A Florida woman who became famous for her uncontrollable hiccupping was found guilty of first-degree murder Friday night and will serve life in prison without parole.
A Pinellas County jury deliberated for four hours before delivering the verdict against 22-year-old Jennifer Mee.
Mee wept in the Clearwater courtroom as the verdict was read. Minutes later, Judge Nancy Moate Ley explained that the only possible sentence for the charge was life in prison without the possibility of parole.
The verdict and five-day trial was a sad end to a chapter in Mee's short and sad life. Her attorneys said she suffered from schizophrenia and Tourette's Syndrome, and a court psychiatrist said Mee's intelligence was "low normal."
As a 15-year-old, Mee developed a case of the hiccups that wouldn't go away. She appeared on several TV shows and while on the "Today" show, was hugged by fellow guest and country music star Keith Urban. She tried home remedies and consulted medical specialists, a hypnotist and an acupuncturist, until the hiccups finally stopped on their own, though not for good.
Mee blames her fame for her downfall, she told NBC News.
"Every time I walked into school, 'oh, there's the hiccup girl, oh, let's be friends with Jennifer.' That was still overwhelming. People I never thought I would talk to came up to me and acted like they wanted to be my friend," Mee said.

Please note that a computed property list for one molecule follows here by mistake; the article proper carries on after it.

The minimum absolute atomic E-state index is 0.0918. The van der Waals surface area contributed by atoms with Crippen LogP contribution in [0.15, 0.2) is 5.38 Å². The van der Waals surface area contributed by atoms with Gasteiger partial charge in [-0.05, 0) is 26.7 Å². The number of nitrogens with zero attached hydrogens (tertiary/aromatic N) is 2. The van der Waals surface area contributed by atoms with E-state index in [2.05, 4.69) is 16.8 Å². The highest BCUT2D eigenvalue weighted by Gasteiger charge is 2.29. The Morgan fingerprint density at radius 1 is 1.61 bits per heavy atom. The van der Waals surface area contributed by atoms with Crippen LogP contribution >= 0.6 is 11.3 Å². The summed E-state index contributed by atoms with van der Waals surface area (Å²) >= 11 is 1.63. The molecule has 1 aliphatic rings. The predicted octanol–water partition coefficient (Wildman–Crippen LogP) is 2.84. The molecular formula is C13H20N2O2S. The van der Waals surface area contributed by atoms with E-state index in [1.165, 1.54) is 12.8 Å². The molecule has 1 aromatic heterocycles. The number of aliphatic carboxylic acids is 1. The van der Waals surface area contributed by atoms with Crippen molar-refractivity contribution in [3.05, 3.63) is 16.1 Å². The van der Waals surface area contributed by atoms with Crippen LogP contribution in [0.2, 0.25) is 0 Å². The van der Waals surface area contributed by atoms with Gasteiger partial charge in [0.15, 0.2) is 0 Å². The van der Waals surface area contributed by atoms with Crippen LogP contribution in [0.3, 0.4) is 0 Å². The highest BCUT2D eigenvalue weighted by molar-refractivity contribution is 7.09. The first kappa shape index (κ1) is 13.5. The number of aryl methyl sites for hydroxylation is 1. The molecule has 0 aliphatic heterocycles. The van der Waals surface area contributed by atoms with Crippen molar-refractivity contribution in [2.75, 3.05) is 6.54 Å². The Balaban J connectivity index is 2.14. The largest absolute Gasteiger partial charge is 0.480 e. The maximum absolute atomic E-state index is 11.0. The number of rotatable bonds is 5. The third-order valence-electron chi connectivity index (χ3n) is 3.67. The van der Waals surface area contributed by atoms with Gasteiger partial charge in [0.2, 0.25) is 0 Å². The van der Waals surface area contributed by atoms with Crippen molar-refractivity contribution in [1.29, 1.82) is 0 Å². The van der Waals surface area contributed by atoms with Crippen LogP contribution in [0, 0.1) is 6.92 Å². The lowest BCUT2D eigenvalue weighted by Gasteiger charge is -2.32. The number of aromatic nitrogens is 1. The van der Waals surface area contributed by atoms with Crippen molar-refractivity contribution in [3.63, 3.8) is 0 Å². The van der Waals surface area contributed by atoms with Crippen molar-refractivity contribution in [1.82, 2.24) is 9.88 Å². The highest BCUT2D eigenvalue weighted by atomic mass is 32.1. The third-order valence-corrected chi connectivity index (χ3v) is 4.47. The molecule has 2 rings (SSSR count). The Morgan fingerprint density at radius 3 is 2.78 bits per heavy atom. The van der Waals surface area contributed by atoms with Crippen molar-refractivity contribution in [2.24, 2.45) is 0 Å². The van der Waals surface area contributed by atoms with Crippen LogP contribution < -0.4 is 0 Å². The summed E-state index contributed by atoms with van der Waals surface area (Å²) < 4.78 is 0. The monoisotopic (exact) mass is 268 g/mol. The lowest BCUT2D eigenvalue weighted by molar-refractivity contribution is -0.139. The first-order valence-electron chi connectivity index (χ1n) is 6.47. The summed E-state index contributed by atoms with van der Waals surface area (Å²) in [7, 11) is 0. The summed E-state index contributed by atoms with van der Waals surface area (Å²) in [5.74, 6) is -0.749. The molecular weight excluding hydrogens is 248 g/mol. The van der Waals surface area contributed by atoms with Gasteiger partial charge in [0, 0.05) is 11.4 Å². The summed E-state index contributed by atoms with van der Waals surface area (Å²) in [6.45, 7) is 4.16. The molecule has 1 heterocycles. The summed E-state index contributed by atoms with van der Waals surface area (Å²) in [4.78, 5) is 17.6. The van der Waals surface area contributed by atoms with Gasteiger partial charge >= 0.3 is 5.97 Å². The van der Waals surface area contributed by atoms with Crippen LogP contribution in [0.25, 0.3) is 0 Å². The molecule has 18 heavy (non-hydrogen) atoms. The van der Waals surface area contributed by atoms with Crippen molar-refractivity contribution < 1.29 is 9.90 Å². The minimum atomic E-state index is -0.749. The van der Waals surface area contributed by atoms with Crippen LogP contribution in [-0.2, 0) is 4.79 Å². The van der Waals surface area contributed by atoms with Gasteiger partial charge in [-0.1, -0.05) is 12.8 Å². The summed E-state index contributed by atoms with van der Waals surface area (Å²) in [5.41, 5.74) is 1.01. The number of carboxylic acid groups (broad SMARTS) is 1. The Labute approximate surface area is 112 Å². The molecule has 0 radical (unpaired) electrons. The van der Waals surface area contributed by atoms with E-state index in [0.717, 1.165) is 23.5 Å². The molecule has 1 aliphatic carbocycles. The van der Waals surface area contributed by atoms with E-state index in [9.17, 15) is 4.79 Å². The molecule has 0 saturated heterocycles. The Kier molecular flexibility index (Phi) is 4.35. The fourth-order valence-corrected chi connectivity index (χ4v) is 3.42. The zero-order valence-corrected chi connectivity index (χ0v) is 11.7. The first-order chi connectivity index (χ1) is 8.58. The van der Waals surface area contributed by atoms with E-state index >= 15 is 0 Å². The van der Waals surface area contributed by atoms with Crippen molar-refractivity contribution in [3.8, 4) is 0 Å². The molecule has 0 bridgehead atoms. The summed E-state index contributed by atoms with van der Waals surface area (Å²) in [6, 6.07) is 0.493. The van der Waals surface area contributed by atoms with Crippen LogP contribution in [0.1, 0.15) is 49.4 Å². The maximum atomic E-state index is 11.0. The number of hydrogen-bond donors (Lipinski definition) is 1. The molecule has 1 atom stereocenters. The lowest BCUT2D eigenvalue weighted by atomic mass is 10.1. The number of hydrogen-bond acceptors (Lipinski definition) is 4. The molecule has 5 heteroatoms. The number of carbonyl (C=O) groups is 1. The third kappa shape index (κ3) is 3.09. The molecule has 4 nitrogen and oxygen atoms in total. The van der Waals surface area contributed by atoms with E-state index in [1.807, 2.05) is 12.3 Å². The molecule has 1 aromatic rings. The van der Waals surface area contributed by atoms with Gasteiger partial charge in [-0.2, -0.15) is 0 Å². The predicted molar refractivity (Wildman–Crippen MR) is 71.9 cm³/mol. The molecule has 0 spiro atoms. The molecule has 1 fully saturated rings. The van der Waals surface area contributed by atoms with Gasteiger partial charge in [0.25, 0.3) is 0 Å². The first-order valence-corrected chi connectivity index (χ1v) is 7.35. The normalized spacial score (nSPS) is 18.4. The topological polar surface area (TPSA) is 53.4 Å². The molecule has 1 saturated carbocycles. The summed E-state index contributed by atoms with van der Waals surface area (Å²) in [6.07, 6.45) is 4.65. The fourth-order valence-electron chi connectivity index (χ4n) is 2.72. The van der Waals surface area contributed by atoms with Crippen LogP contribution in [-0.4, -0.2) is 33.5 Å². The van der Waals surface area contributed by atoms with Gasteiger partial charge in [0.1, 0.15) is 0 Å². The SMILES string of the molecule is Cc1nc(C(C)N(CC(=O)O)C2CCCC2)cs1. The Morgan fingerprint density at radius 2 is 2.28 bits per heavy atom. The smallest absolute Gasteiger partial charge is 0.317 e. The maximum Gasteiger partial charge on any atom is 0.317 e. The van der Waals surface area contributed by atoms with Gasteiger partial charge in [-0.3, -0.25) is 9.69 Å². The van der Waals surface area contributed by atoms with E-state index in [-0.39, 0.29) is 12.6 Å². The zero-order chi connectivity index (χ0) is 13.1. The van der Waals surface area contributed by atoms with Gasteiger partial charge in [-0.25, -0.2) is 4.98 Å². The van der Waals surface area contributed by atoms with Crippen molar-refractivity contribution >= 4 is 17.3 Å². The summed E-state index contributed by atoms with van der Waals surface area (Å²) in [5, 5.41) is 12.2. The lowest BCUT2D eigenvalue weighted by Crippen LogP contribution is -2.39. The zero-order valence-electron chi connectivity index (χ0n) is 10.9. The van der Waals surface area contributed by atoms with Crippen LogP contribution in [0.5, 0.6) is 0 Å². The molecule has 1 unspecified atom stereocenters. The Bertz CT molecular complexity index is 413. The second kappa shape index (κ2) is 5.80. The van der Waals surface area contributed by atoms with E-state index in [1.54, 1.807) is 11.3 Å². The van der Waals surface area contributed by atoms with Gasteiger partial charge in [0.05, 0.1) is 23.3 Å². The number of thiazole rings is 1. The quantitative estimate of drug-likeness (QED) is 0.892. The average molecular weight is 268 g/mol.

Asked about the instant fame she said, "I basically let it all go to my head and just started doing what I wanted to do."
Her attorney, John Trevena, said his client was on medication to control the hiccupping, and even then, she occasionally had bouts.
She hiccupped briefly during one day of her murder trial.
In 2010, Mee lured Shannon Griffin, a 22-year-old Wal-Mart worker, to an abandoned home under the pretense of buying marijuana. Once there, two of Mee's friends robbed Griffin at gunpoint — but he struggled and was shot four times.
Mee's co-defendant, LaRon Raiford, was convicted and sentenced to life in prison in August. Lamont Newton, the other co-defendant who was also Mee's boyfriend at the time of the crime, has not yet gone to trial.
Trevena said his client did not orchestrate the robbery and that there wasn't enough evidence to convict her. But prosecutors said Mee did set everything up, and used police interviews and a taped jailhouse phone call between Mee and her mother as evidence.
During the call, she told her mother that she did not pull the trigger of the gun that killed Griffin, but that she was charged with murder.
"Because I set everything up," Mee explained during the call that was played for the jury. "It all went wrong, Mom. It just went downhill."
Copyright 2013 The Associated Press. All rights reserved. This material may not be published, broadcast, rewritten or redistributed.